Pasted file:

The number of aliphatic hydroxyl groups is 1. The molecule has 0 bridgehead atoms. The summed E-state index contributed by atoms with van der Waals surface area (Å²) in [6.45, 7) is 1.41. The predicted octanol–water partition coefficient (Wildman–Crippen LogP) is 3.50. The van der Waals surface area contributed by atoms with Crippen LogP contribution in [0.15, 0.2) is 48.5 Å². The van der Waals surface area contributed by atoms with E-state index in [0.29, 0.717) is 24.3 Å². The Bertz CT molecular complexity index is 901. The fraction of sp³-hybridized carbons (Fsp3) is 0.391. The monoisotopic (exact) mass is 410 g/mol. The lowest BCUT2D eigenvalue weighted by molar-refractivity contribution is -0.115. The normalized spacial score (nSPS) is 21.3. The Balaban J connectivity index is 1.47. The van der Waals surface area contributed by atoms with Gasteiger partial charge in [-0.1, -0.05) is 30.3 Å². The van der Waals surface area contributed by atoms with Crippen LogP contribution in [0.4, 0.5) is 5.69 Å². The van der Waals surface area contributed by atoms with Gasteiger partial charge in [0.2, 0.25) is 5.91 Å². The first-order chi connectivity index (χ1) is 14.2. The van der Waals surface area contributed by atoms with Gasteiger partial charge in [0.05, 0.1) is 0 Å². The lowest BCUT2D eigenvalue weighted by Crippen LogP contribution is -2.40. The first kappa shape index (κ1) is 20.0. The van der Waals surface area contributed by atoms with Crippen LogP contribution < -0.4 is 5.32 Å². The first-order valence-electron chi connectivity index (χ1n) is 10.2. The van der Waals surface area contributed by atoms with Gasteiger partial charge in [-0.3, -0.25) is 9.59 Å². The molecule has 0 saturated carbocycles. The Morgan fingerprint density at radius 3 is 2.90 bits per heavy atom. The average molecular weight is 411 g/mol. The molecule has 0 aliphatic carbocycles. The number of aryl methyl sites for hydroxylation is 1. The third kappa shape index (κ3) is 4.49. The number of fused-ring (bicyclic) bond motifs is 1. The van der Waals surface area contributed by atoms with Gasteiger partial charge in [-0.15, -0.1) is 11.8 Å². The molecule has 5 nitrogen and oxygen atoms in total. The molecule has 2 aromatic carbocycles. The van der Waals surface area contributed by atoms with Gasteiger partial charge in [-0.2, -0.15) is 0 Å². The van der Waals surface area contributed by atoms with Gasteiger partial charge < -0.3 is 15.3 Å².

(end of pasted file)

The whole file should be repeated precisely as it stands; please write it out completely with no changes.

The number of aliphatic hydroxyl groups is 1. The molecule has 0 bridgehead atoms. The summed E-state index contributed by atoms with van der Waals surface area (Å²) in [6.45, 7) is 1.41. The predicted octanol–water partition coefficient (Wildman–Crippen LogP) is 3.50. The van der Waals surface area contributed by atoms with Crippen LogP contribution in [0.15, 0.2) is 48.5 Å². The van der Waals surface area contributed by atoms with E-state index in [0.29, 0.717) is 24.3 Å². The Bertz CT molecular complexity index is 901. The fraction of sp³-hybridized carbons (Fsp3) is 0.391. The monoisotopic (exact) mass is 410 g/mol. The lowest BCUT2D eigenvalue weighted by molar-refractivity contribution is -0.115. The normalized spacial score (nSPS) is 21.3. The Balaban J connectivity index is 1.47. The van der Waals surface area contributed by atoms with Gasteiger partial charge in [-0.1, -0.05) is 30.3 Å². The van der Waals surface area contributed by atoms with Crippen LogP contribution in [0.4, 0.5) is 5.69 Å². The van der Waals surface area contributed by atoms with Gasteiger partial charge in [0.2, 0.25) is 5.91 Å². The first-order chi connectivity index (χ1) is 14.2. The van der Waals surface area contributed by atoms with Gasteiger partial charge in [0.05, 0.1) is 0 Å². The lowest BCUT2D eigenvalue weighted by Crippen LogP contribution is -2.40. The first kappa shape index (κ1) is 20.0. The van der Waals surface area contributed by atoms with Crippen LogP contribution < -0.4 is 5.32 Å². The first-order valence-electron chi connectivity index (χ1n) is 10.2. The van der Waals surface area contributed by atoms with Gasteiger partial charge in [-0.3, -0.25) is 9.59 Å². The molecule has 0 saturated carbocycles. The Morgan fingerprint density at radius 3 is 2.90 bits per heavy atom. The average molecular weight is 411 g/mol. The molecule has 0 aliphatic carbocycles. The number of aryl methyl sites for hydroxylation is 1. The third kappa shape index (κ3) is 4.49. The number of fused-ring (bicyclic) bond motifs is 1. The van der Waals surface area contributed by atoms with Gasteiger partial charge in [-0.15, -0.1) is 11.8 Å². The molecule has 5 nitrogen and oxygen atoms in total. The molecule has 2 aromatic carbocycles. The van der Waals surface area contributed by atoms with Gasteiger partial charge in [-0.2, -0.15) is 0 Å². The van der Waals surface area contributed by atoms with Gasteiger partial charge < -0.3 is 15.3 Å².